On the 29th of September 2017, Visions Of A Life was born; the phenomenal second album by rockers Wolf Alice.
Since the band’s debut, My Love Is Cool, the quartet have stepped out into the big, bad world, whilst continuously touring and writing. Alongside producer Justin Meldal-Johnsen, they ventured across the pond to Los Angeles to record and produce Visions Of A Life over the course of three months. As a result, the Ellie Rowsell-led group have produced a bold and reflective collection of songs, on which they’ve most definitely aimed for the stars.
Packed with eclectic collisions and vibrant attitude, the North Londoner’s have clearly adopted a fresher sound, but echoes of My Love Is Cool still appear every now and then.
With its subtle and delicate tones, ‘St. Purple & Green’, for example, seemingly follows on from ‘The Wonderwhy’ – a hidden track from the band’s debut.
Also alike Visions Of A Life’s predecessor, this album’s twelve-song tracklisting is sewn together with sentimental, personal lyrics.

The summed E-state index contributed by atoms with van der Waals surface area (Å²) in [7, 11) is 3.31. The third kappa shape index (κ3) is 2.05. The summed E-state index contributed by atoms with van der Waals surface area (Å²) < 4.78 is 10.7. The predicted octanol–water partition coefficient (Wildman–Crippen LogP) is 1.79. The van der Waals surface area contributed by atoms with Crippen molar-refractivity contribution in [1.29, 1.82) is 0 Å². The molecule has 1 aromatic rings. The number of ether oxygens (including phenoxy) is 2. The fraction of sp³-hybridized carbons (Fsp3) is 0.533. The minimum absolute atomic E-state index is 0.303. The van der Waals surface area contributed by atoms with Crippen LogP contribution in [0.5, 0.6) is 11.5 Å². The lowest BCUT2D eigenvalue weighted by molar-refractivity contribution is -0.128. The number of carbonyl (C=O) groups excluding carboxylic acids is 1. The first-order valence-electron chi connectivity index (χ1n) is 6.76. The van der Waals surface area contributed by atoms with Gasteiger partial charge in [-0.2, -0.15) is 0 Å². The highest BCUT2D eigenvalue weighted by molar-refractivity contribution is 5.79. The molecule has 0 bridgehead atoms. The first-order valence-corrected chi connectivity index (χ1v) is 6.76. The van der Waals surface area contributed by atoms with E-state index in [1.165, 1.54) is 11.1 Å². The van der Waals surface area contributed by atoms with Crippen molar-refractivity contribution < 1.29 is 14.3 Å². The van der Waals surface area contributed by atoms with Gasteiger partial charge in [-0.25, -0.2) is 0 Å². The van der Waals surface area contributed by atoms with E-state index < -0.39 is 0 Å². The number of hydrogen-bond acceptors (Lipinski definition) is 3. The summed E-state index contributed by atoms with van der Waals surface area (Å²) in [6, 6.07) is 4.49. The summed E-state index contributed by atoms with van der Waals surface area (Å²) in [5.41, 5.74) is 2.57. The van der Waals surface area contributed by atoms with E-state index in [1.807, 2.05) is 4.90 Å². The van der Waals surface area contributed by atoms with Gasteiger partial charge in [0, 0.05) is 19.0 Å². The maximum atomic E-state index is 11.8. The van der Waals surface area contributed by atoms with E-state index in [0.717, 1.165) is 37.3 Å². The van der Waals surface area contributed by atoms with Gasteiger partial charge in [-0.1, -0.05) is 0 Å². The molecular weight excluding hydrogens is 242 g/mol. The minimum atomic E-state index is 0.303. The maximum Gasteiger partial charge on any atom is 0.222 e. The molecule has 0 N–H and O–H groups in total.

‘Don’t Delete The Kisses’ stands out as one of the most intriguing love songs they’ve ever written, thanks to the fact it was carefully sculpted in order to include romantic lyrics that evolve throughout the song.
However, other tracks on the record like ‘Formidable Cool’, on which Rowsell yells, “If you knew it was all an act, then why are you crying?” highly contrasts and explores the different perspectives of love.
Despite the slight sense of experimentation, Wolf Alice’s exciting, raw sound undoubtedly remains on Visions Of A Life, but the lack of acoustic tracks on this record is noticeable.
Previous releases such as, ‘Bros’ and ‘Swallowtail’ revealed a more tender and subtle side to Wolf Alice that unfortunately we don’t see on the new album. However, this only proves that they are growing in confidence and aren’t afraid of doing what they want with their music.
Visions Of A Life is an extraordinary second record and it strongly implies that above and beyond is now the only pathway for Wolf Alice.
Featured Image by Laura Allard Fleischl.
Words by Robyn Crowther.